• 3.2.1. Structure of Exchange-Traded Funds

    • 3.2.2. Difference between NAV and ETF Share Price

    • 3.5. Liquidity Mismatches

    • 3.6. Growth in Bond Funds by Investment Focus

    • 3.7. Bond Ownership Concentration and Its Effects on Credit Spreads

    • 3.8. Drivers of Fund Flows from End Investors

    • 3.9. Convexity of Fund Flow–Performance Relationship

    • 3.10. Liquidity Risk and Fund Structures

    • 3.11. Brand Name Effects

    • 3.12. Funds’ Liquidity Risk Management

    • 3.13. Herding among U.S. Mutual Funds

    • 3.14. Ownership Structure of the 25 Largest Global Asset Management Companies

    • 3.15. Bank Financing by Mutual Funds and Money Market Funds

    • 3.16. Contribution to Systemic Risk by Mutual Funds

    • Annex 3.1.1. Investment Vehicles by Size, Domicile, and Investment Focus

    • Annex 3.1.2. Operation of a Fund

    • Annex 3.2.1. Drivers of Changes in Credit Spreads during Stress Episodes

  • Statistical Appendix

    • Available for download from IMF.org

Editor’s notes

(April 16, 2015)

Figure 2.9, panel 1 in Chapter 2 (page 68) has been corrected and replaced. The bars in panel 1 for “Selected euro area economies” and “Other euro area economies” were transposed in the original release of the report.

Figure 3.5 in Chapter 3 (page 104) has been corrected and replaced. The circle for “EM bond MF” appeared slightly too small in the original release of the report. The “AE HY corporate bond” circle has been renamed as “AE HY bond.”

Figure 3.6 in Chapter 3 (page 105) has been corrected and replaced. The data in this figure as they originally appeared in the report were incorrect.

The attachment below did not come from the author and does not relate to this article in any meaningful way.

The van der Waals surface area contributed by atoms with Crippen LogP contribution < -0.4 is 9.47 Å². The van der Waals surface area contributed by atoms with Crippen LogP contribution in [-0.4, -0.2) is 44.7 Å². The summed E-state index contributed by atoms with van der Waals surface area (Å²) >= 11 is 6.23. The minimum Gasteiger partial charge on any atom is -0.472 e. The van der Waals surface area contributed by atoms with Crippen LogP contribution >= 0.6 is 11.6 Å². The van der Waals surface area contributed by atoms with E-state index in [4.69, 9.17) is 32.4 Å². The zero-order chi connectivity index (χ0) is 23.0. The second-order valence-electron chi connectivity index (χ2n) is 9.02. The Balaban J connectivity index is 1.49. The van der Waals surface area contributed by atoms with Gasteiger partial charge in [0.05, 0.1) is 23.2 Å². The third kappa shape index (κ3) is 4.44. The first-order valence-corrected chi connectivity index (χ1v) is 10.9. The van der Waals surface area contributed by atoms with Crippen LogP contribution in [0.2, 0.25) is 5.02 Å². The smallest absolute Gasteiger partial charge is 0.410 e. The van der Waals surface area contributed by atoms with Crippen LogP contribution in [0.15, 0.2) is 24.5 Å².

Annex Figure 3.1.1, panel 3 in Chapter 3 (page 124) has been corrected and replaced. The data in panel 3 as printed in the original report were partially incorrect.

Assumptions and Conventions

The following conventions are used throughout the Global Financial Stability Report (GFSR):

… to indicate that data are not available or not applicable;

— to indicate that the figure is zero or less than half the final digit shown, or that the item does not exist;

− between years or months (for example, 2013–14 or January–June) to indicate the years or months covered, including the beginning and ending years or months;

/ between years or months (for example, 2013/14) to indicate a fiscal or financial year.

“Billion” means a thousand million.

“Trillion” means a thousand billion.

“Basis points” refer to hundredths of 1 percentage point (for example, 25 basis points are equivalent to ¼ of 1 percentage point).

If no source is listed on tables and figures, data are based on IMF staff estimates or calculations.

Minor discrepancies between sums of constituent figures and totals shown reflect rounding.

As used in this report, the terms “country” and “economy” do not in all cases refer to a territorial entity that is a state as understood by international law and practice. As used here, the term also covers some territorial entities that are not states but for which statistical data are maintained on a separate and independent basis.

Further Information and Data

This version of the GFSR is available in full through the IMF eLibrary (www.elibrary.imf.org) and the IMF website (www.imf.org).

The data and analysis appearing in the GFSR are compiled by the IMF staff at the time of publication. Every effort is made to ensure, but not guarantee, their timeliness, accuracy, and completeness. When errors are discovered, there is a concerted effort to correct them as appropriate and feasible. Corrections and revisions made after publication are incorporated into the electronic editions available from the IMF eLibrary (www.elibrary.imf.org) and on the IMF website (www.imf.org). All substantive changes are listed in detail in the online tables of contents.

For details on the terms and conditions for usage of the contents of this publication, please refer to the IMF Copyright and Usage website, www.imf.org/external/terms.htm.


The Global Financial Stability Report (GFSR) assesses key risks facing the global financial system. In normal times, the report seeks to play a role in preventing crises by highlighting policies that may mitigate systemic risks, thereby contributing to global financial stability and the sustained economic growth of the IMF’s member countries.